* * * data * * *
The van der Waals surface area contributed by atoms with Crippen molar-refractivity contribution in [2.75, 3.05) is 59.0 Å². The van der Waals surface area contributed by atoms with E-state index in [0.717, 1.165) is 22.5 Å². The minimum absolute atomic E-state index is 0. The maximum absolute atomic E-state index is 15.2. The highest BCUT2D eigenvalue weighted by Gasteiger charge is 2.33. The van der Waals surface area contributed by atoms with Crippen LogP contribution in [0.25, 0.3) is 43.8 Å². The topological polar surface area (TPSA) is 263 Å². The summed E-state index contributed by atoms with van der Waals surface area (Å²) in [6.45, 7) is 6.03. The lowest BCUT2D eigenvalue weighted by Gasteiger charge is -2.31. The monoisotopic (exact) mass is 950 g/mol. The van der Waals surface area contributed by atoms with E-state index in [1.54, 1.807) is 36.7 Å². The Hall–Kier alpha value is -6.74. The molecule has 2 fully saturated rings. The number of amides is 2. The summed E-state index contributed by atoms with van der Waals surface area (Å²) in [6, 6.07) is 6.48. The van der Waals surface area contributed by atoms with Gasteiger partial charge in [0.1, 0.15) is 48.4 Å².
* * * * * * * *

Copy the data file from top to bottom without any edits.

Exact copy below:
The van der Waals surface area contributed by atoms with Crippen molar-refractivity contribution in [2.75, 3.05) is 59.0 Å². The van der Waals surface area contributed by atoms with E-state index in [0.717, 1.165) is 22.5 Å². The minimum absolute atomic E-state index is 0. The maximum absolute atomic E-state index is 15.2. The highest BCUT2D eigenvalue weighted by Gasteiger charge is 2.33. The van der Waals surface area contributed by atoms with Crippen LogP contribution in [0.25, 0.3) is 43.8 Å². The topological polar surface area (TPSA) is 263 Å². The summed E-state index contributed by atoms with van der Waals surface area (Å²) in [6.45, 7) is 6.03. The lowest BCUT2D eigenvalue weighted by Gasteiger charge is -2.31. The monoisotopic (exact) mass is 950 g/mol. The van der Waals surface area contributed by atoms with E-state index in [1.54, 1.807) is 36.7 Å². The Hall–Kier alpha value is -6.74. The molecule has 2 fully saturated rings. The number of amides is 2. The summed E-state index contributed by atoms with van der Waals surface area (Å²) in [6, 6.07) is 6.48. The van der Waals surface area contributed by atoms with Gasteiger partial charge in [0.1, 0.15) is 48.4 Å².